The story of the New Yorker, the renowned arts and culture magazine, is an interesting one in and of itself, but it helps to start with Rea Irvin. Rea Irvin was the magazine’s art editor at its inception. Transplanted to the Big Apple from foggy San Francisco in 1906, Irvin drew the smartly dressed dandy, Eustace Tilley, for the magazine’s first cover in 1925. He could hardly have known the artistic legacy he was leaving for graphic artists and magazines in general. In fact, he expected the magazine to fold.
Eighty-seven years later, the magazine publishes 47 issues a year. Its covers and illustrations have garnered a reputation all their own. It is in this legacy that we view Adrian Tomine, who for the last decade has graced the cover of the magazine with his clean, sketchlike illustrations. “New York Drawings,” released Oct. 2, is Tomine’s new hardcover collection of drawings depicting the city that, much as it did for Irvin in 1906, adopted Tomine’s aesthetic in 2004 and hasn’t let go since.
Like Irvin, Tomine is a California native, transitioning from an awkward adolescence spent drawing in Sacramento to an education in English at UC Berkeley. “New York Drawings” makes it clear that this is not the art of a native New Yorker. The Cal alum takes a wide-eyed, bespectacled view of the New York metropolis. He is awed in the way only a non-native could be. In the opening comic, Tomine finds himself at the New Yorker holiday party and is incredulous not only about his invitation to said party but about his invitation to the giant fete that is NYC. The introvert stumbles about pretending to look for the coat check, holes up in a restroom, breaks the fourth wall and looks outside a window, a thought bubble alerting us to his amazement: “Wow … look at the view. God, that’s beautiful.”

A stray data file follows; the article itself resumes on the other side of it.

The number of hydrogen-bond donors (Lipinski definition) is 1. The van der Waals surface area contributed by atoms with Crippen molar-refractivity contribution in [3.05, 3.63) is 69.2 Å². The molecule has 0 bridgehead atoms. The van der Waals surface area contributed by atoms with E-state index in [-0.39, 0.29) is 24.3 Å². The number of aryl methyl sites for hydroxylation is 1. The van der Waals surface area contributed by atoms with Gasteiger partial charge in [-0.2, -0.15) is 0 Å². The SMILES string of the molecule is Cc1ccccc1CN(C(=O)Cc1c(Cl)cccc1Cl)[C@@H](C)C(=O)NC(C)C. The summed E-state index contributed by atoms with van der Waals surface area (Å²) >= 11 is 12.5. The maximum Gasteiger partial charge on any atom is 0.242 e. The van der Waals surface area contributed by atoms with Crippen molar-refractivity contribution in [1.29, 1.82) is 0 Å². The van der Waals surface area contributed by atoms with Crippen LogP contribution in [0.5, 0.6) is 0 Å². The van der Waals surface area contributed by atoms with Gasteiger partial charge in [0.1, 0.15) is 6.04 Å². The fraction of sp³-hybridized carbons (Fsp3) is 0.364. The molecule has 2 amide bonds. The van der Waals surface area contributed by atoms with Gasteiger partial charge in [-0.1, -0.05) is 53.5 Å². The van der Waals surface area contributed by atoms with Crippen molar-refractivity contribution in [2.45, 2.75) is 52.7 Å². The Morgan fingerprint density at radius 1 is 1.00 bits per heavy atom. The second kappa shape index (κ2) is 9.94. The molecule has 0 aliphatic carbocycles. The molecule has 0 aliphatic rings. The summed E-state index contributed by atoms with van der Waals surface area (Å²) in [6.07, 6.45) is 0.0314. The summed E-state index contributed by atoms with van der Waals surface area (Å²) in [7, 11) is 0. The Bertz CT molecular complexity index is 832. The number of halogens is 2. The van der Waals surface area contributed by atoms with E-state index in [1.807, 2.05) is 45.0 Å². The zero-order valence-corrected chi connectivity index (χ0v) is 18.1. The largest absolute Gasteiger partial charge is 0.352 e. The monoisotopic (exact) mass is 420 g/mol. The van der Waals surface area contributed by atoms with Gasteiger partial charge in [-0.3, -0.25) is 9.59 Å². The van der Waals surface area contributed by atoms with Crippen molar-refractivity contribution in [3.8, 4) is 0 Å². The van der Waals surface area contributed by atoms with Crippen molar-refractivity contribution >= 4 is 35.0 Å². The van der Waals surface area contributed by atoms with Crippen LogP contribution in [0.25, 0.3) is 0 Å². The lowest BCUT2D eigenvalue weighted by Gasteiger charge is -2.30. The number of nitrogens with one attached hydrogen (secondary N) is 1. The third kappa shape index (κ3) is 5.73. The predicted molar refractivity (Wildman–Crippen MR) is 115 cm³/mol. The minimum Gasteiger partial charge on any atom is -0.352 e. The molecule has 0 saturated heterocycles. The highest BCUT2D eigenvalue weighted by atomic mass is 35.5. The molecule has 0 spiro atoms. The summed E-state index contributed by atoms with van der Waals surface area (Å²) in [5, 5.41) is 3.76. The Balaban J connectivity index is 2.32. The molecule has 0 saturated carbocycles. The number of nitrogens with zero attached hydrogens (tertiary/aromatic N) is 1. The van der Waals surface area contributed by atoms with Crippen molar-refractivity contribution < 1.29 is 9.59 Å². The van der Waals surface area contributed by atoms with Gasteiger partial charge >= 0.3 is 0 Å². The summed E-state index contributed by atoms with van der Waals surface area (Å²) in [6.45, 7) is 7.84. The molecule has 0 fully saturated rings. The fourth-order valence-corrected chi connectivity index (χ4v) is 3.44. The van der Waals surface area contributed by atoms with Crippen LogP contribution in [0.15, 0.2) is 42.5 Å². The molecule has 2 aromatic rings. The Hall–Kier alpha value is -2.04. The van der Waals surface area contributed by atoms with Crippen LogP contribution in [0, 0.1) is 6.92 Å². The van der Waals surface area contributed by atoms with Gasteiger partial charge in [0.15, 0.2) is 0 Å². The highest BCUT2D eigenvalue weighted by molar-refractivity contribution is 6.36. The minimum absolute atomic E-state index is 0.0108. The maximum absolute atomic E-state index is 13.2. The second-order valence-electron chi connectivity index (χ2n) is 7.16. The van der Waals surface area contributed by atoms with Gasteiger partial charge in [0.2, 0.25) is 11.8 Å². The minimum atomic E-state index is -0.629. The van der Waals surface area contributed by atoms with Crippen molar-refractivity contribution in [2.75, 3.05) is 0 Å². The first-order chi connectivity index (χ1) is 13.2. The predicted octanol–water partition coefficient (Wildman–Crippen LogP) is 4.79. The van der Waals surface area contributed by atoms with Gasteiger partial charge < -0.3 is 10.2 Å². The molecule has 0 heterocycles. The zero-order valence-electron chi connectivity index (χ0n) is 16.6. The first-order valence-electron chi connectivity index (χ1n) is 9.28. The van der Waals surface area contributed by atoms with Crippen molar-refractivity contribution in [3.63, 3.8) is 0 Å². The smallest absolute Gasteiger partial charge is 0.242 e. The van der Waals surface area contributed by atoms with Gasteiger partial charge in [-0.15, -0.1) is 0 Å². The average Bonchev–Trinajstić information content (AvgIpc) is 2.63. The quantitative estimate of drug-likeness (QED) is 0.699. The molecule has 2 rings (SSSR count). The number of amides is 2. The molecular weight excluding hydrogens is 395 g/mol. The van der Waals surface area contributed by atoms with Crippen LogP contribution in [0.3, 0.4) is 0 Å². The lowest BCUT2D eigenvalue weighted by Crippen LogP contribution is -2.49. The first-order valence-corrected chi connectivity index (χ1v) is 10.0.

This sense of admiration is evident in Tomine’s depiction of the city. The book, organized chronologically from Tomine’s very first New Yorker illustration — “Luscious Jackson,” a photograph-sized graphic from a 1999 issue featuring three jamming female musicians — to his more current pieces, is an ode to the city that never sleeps. The collected New Yorker drawings are a gem, usually illustrations accompanying reviews within the magazine. But the real treasures in “New York Drawings” are the sketches Tomine produced upon arriving in the city.
These sketches are placed at the very heart of the volume, an arrangement that cannot be coincidental. You get the sense that Tomine sketched his surroundings in order to feel at home in his new city. There are drawings of his fellow subway travelers with accompanying annotations providing context. One girl sitting on a subway has the note “Didn’t move a muscle for four stops.” A picture of a white-haired rabbi includes a side note: “His mouth moved as if he was chewing.” Tomine is a master of observing the fine details even while sketching in two dimensions, his flat coloring devoid of shadows. He is endlessly astute in his humorous representations of characters from all backgrounds, as in “International Incident,” a New Yorker cover from Dec. 26, 2005, showing people of different ethnicities waiting for delayed flights at an airport, all at the mercy of Tomine’s relentless snow.
In drawing New York, Tomine offers vignettes that represent the rich variety of personalities — characters in the “gag” comic series of life itself — that populate the sprawling metropolis. Rea Irvin would’ve been proud.
What: Slideshow and signing
When: Friday, Oct. 12
Where: Pegasus Books in Berkeley
Contact Natalie at firstname.lastname@example.org